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Call Super
Photo by Adlan Mansri

Call Super Brings a Keen Understanding of Dance Music to Floyd

It wouldn’t be quite accurate to describe DJ/producer Joe Seaton — better known to clubgoers as Call Super — as a techno artist. Although the London-born, Berlin-based musician is often affixed with the label and is certainly a pupil of the genre, one would be hard-pressed to find any simple or straightforward bass drum-led, hi-hat riddled numbers in his discography. Rather, the sound of Call Super is the sound of possibility, reflecting half a lifetime’s worth of clubbing and a voracious musical diet. That is to say he’s prone to sonic experimentation on his records, and despite his particular approach to producing, Seaton will throw down just about anything — ranging from reggae and jazz to moody, diva-influenced house — while manning the decks.

“When I'm DJing I play all sorts of music, I like to keep my DJing fun; I don’t worry too much,” Seaton says with a laugh. “If there's a track I like and it's not produced particularly well, I don't care. It's primarily about this kind of immediate experience in the club. And the way I approach sound design on my albums or 12’’s, I don't really think about that stuff when I'm choosing tracks that I play out- it would certainly remove too much music that I love.”

Speaking to New Times from his parents' farm in the Andalusia region of Spain, Seaton is taking a well-deserved rest following what he calls “a long, fairly consistent release schedule for about five years.” Now he's embarking on a brief U.S. tour that will bring him to Floyd this Friday, April 20, where he’ll be playing the Space side room’s monthly Extra Credit party.

Besides “occasionally changing planes in the airport,” tomorrow will not only mark Seaton’s first Call Super set in Miami, but his first time in the city for an extended period. As a learned student of dance culture and electronic music, Seaton is quite aware of both the diversity of sound in Miami’s after-hours affairs as well as the rich legacy left by the heyday of Winter Music Conference.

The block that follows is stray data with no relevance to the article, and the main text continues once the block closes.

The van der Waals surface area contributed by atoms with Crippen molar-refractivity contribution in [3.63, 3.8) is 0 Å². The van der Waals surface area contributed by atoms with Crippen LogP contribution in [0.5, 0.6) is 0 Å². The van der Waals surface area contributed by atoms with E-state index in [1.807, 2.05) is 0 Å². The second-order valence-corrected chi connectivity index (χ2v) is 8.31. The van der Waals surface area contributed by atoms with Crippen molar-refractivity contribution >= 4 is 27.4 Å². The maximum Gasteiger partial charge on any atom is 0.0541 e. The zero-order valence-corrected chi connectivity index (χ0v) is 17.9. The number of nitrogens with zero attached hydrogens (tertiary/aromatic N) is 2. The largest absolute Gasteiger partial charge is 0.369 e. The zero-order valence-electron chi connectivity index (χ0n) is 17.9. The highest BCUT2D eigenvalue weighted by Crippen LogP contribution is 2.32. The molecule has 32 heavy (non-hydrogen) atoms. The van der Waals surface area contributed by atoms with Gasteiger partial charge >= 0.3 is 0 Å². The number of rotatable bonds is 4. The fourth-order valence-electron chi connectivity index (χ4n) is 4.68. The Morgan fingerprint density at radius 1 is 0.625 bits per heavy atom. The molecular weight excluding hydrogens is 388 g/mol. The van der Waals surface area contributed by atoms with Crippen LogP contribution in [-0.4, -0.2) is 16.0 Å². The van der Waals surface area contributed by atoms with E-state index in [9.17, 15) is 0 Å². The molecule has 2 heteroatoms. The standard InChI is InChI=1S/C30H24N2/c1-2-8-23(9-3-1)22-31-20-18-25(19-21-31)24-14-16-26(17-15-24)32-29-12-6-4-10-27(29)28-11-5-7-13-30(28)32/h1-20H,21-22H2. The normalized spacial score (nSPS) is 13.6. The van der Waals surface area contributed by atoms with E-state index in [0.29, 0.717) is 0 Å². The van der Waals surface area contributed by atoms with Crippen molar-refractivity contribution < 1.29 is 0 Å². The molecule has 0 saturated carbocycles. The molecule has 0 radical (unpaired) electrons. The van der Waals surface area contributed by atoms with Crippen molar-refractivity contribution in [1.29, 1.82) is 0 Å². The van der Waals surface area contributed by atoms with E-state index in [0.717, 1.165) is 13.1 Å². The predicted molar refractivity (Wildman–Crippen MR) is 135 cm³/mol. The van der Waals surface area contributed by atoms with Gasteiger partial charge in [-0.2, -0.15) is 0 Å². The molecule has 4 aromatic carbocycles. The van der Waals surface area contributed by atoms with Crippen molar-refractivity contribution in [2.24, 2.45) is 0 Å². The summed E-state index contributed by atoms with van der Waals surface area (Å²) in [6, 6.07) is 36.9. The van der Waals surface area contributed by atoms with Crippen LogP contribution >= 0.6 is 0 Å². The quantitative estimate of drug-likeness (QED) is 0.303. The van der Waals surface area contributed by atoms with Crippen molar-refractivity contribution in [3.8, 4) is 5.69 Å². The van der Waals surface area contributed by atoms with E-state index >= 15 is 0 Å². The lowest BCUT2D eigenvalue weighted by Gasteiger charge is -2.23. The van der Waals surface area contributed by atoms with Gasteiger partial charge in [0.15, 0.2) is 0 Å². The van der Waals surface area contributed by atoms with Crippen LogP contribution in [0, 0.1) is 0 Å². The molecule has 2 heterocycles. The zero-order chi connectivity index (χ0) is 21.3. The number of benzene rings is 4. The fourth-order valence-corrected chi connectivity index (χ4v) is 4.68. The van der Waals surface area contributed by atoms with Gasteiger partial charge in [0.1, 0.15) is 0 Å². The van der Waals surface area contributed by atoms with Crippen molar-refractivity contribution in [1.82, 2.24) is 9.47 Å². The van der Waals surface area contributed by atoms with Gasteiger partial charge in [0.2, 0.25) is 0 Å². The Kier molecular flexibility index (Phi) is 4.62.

“I hear [Miami] is quite mixed, from big room stuff to more interesting, smaller parties,” Seaton says. “It's something I'm looking forward to seeing and experiencing for the first time.”

Given his meteoric rise in reputation over the last few years, it’s surprising it took this long for Seaton to reach our shores. After initially garnering attention for his EPs and memorable club cuts such as “Black Octagons” and “Acephale II” — songs that earned him the early categorization as a techno producer — Seaton’s breakthrough moment arrived in the form of his debut Call Super LP, 2014’s Suzi Ecto. Rife with ambient textures and comprising mainly of moody soundscapes, Suzi Ecto solidified the musician's status as a premier electronic experimentalist, earning his place alongside the esteemed likes of Nicolas Jaar and Four Tet. Seaton’s second Call Super full-length, last year’s Arpo, runs with the left-field rhythms and tone set by Suzi Ecto, featuring clarinet and oboe pieces recorded by his father mixed in with his atmospheric productions.

According to Seaton, the distinction between his propulsive singles and EPs as opposed to his more patient LPs is largely due to the creative possibilities only lengthier albums provide.